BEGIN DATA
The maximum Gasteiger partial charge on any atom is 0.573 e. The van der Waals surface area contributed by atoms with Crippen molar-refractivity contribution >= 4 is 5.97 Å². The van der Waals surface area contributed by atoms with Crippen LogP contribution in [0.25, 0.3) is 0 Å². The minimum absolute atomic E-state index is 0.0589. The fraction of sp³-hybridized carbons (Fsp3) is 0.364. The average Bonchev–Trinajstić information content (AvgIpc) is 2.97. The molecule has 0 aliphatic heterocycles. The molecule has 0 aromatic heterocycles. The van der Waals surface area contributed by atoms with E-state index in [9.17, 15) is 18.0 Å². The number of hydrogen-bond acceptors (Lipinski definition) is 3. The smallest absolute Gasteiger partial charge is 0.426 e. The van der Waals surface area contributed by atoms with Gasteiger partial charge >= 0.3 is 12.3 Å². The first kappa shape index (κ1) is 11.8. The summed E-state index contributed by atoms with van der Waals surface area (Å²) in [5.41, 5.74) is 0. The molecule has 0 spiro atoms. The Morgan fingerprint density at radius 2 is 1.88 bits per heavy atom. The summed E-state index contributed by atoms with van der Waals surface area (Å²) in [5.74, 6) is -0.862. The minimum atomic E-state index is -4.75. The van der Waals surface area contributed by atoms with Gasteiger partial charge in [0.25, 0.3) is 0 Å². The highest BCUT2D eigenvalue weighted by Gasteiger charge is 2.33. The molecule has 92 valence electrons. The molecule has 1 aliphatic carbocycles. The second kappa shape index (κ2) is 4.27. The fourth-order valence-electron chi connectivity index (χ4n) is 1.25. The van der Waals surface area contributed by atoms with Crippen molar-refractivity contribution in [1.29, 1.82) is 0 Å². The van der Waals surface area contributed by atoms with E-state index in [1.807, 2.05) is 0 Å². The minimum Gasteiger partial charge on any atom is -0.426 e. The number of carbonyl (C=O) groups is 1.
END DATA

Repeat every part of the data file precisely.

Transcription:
The maximum Gasteiger partial charge on any atom is 0.573 e. The van der Waals surface area contributed by atoms with Crippen molar-refractivity contribution >= 4 is 5.97 Å². The van der Waals surface area contributed by atoms with Crippen LogP contribution in [0.25, 0.3) is 0 Å². The minimum absolute atomic E-state index is 0.0589. The fraction of sp³-hybridized carbons (Fsp3) is 0.364. The average Bonchev–Trinajstić information content (AvgIpc) is 2.97. The molecule has 0 aliphatic heterocycles. The molecule has 0 aromatic heterocycles. The van der Waals surface area contributed by atoms with E-state index in [9.17, 15) is 18.0 Å². The number of hydrogen-bond acceptors (Lipinski definition) is 3. The smallest absolute Gasteiger partial charge is 0.426 e. The van der Waals surface area contributed by atoms with Gasteiger partial charge >= 0.3 is 12.3 Å². The first kappa shape index (κ1) is 11.8. The summed E-state index contributed by atoms with van der Waals surface area (Å²) in [5.41, 5.74) is 0. The molecule has 0 spiro atoms. The Morgan fingerprint density at radius 2 is 1.88 bits per heavy atom. The summed E-state index contributed by atoms with van der Waals surface area (Å²) in [5.74, 6) is -0.862. The minimum atomic E-state index is -4.75. The van der Waals surface area contributed by atoms with Gasteiger partial charge in [0.25, 0.3) is 0 Å². The highest BCUT2D eigenvalue weighted by Gasteiger charge is 2.33. The molecule has 92 valence electrons. The molecule has 1 aliphatic carbocycles. The second kappa shape index (κ2) is 4.27. The fourth-order valence-electron chi connectivity index (χ4n) is 1.25. The van der Waals surface area contributed by atoms with Crippen molar-refractivity contribution in [1.29, 1.82) is 0 Å². The van der Waals surface area contributed by atoms with E-state index in [1.807, 2.05) is 0 Å². The minimum Gasteiger partial charge on any atom is -0.426 e. The number of carbonyl (C=O) groups is 1.